It wasn't quite what I expected, in some ways it was better. It took me a few chapters to adjust to the voice, there's a lot of repetition of particular phrases ("that tears me up," "I'm wigging out" and lots of talk about God writing words on people's hearts) and it drove me a little nuts in the beginning, seeming like an attempt to mimic/update Holden Caulfield's voice from The Catcher in the Rye. It's not. Saenz makes his purpose clear as Zach begins working on owning his feelings instead of using catch phrases to distance himself from them.
I also didn't expect Zach to be the only teen character. His high school friends are all in the past and only mentioned briefly. His cohorts at the rehab center are all older. These characters are so richly drawn, providing a deep background for Zach's journey from numb denial to a young man ready to remember his past so he can move forward into his future. Even the tree has personality. I'll let that tree, and Zach's 53-year-old roommate, Rafael, have the last word:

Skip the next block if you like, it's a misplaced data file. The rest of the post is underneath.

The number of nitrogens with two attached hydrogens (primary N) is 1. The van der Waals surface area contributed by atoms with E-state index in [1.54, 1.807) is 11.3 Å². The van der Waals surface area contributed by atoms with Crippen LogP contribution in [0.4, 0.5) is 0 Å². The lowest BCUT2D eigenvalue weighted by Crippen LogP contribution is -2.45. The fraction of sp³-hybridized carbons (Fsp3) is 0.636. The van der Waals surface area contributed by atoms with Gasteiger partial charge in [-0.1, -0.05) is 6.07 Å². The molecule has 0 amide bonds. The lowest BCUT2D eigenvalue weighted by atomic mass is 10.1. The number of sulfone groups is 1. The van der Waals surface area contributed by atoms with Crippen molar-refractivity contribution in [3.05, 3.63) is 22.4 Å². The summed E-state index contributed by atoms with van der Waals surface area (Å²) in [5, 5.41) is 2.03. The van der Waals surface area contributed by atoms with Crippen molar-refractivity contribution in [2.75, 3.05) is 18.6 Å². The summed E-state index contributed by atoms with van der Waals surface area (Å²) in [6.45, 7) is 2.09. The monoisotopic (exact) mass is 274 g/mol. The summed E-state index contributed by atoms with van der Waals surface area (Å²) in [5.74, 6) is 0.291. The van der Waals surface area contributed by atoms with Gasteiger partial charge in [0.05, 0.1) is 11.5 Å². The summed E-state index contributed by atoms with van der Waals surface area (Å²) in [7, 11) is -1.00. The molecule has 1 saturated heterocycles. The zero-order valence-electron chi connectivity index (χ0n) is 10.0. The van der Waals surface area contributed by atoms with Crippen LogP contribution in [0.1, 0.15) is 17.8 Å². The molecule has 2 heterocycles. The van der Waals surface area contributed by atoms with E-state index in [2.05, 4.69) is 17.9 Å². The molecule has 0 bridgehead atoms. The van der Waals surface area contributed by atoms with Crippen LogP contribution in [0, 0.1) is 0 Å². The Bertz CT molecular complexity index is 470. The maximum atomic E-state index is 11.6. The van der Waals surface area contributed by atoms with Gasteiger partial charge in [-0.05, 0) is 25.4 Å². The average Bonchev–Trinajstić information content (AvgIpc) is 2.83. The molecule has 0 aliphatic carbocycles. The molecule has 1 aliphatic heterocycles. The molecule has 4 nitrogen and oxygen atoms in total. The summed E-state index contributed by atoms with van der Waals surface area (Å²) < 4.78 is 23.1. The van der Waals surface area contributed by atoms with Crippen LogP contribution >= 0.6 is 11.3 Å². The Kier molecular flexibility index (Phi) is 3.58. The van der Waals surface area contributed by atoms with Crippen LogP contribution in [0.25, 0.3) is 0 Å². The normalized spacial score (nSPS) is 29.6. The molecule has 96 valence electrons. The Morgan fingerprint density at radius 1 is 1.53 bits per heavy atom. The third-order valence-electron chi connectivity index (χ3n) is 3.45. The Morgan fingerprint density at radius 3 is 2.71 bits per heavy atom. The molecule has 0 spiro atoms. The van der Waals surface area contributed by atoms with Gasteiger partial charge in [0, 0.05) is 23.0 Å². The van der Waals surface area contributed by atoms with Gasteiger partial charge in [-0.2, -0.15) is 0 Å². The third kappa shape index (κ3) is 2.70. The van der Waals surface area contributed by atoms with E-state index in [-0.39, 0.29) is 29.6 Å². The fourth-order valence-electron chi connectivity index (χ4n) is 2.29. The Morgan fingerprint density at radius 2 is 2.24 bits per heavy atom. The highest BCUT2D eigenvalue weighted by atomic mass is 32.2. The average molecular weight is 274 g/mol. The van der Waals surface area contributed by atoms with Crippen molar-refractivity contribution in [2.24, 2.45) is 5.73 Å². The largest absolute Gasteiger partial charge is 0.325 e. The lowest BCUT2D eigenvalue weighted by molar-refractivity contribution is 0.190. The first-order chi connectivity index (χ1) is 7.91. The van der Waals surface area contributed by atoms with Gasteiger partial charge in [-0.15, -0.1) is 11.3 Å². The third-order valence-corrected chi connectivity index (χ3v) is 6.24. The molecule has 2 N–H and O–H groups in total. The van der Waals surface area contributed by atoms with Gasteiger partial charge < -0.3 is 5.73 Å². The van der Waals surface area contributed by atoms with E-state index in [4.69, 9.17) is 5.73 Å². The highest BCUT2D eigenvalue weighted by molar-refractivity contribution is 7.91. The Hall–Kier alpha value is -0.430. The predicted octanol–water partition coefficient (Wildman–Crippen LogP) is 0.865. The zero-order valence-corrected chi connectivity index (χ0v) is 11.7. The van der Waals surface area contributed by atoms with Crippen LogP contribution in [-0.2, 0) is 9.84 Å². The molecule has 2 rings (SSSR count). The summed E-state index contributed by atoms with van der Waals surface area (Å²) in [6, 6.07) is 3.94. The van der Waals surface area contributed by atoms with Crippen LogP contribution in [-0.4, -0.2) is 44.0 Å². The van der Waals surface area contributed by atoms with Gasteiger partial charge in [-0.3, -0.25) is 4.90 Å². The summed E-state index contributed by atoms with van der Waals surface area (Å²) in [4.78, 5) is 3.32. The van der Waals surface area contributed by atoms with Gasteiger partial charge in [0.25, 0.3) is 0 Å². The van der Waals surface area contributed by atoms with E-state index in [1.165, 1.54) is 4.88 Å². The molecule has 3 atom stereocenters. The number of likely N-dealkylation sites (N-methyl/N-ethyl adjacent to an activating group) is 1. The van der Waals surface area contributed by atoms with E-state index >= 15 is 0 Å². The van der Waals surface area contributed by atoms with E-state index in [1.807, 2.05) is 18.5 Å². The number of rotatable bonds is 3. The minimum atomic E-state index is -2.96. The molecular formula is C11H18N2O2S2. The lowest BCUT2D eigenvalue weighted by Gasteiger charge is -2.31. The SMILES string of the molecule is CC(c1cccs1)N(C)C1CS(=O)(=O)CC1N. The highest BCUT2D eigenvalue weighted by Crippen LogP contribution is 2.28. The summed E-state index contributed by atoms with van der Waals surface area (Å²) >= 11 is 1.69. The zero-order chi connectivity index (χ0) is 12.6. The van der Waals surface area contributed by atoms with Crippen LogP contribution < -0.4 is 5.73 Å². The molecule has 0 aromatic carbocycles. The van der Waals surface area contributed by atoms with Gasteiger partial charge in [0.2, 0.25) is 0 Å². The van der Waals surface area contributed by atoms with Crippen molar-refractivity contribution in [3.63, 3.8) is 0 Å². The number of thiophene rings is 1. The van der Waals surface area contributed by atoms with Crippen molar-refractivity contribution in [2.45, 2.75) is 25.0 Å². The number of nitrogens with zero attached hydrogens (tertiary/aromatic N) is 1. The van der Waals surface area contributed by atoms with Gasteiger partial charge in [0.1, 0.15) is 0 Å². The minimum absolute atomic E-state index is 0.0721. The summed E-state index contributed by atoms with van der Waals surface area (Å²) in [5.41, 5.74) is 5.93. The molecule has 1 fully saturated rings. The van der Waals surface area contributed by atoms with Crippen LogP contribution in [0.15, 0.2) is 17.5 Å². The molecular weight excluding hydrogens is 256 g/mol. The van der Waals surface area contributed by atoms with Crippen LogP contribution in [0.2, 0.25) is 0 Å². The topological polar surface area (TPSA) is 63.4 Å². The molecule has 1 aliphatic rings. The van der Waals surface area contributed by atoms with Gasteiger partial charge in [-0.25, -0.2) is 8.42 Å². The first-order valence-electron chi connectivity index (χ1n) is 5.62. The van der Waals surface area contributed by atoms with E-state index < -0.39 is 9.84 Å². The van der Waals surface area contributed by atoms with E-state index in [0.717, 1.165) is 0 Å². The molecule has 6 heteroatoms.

"See that tree?" It was a stubby cypress tree, all bent and twisted.
"Yeah, I see it."
"It's my favorite tree."
"It's not that great a tree," I said.
"That's it. That's exactly it. It's like me. The wind beat the holy crap out of it when it was just a sapling. Never could straighten itself out again." He sort of smiled at me. "But, Zach, it didn't die." He looked like maybe he wanted to cry. But he didn't. "It's alive."
"Maybe it should have just given up."
"That tree didn't know how to do that. It only knew how to live. Crooked. Bent. Taller trees dwarfing it even more. It just wanted to live. I named it, you know?"
He was waiting for me to ask what he'd named it--but I decided I didn't want to ask.
"Zach," he whispered. "The tree's name is Zach."[p. 135]